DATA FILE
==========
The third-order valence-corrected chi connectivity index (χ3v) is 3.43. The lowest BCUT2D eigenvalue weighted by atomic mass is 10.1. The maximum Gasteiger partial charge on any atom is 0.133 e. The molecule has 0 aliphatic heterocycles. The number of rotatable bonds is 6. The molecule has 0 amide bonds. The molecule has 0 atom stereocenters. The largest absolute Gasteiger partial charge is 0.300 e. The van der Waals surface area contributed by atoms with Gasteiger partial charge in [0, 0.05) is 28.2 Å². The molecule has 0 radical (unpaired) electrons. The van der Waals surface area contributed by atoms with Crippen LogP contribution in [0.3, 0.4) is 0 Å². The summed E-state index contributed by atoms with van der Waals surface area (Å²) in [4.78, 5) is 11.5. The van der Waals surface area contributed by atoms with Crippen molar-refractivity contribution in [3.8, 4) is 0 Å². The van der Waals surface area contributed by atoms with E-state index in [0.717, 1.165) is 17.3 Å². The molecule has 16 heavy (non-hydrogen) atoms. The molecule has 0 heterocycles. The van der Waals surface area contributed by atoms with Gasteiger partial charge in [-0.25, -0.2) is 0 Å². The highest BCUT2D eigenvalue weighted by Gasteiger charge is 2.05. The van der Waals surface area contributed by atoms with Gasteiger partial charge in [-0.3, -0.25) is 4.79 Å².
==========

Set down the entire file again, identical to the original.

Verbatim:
The third-order valence-corrected chi connectivity index (χ3v) is 3.43. The lowest BCUT2D eigenvalue weighted by atomic mass is 10.1. The maximum Gasteiger partial charge on any atom is 0.133 e. The molecule has 0 aliphatic heterocycles. The number of rotatable bonds is 6. The molecule has 0 amide bonds. The molecule has 0 atom stereocenters. The largest absolute Gasteiger partial charge is 0.300 e. The van der Waals surface area contributed by atoms with Gasteiger partial charge in [0, 0.05) is 28.2 Å². The molecule has 0 radical (unpaired) electrons. The van der Waals surface area contributed by atoms with Crippen LogP contribution in [0.3, 0.4) is 0 Å². The summed E-state index contributed by atoms with van der Waals surface area (Å²) in [4.78, 5) is 11.5. The van der Waals surface area contributed by atoms with Crippen molar-refractivity contribution in [3.8, 4) is 0 Å². The van der Waals surface area contributed by atoms with E-state index in [0.717, 1.165) is 17.3 Å². The molecule has 16 heavy (non-hydrogen) atoms. The molecule has 0 heterocycles. The van der Waals surface area contributed by atoms with Gasteiger partial charge in [-0.25, -0.2) is 0 Å². The highest BCUT2D eigenvalue weighted by Gasteiger charge is 2.05. The van der Waals surface area contributed by atoms with Gasteiger partial charge in [-0.3, -0.25) is 4.79 Å².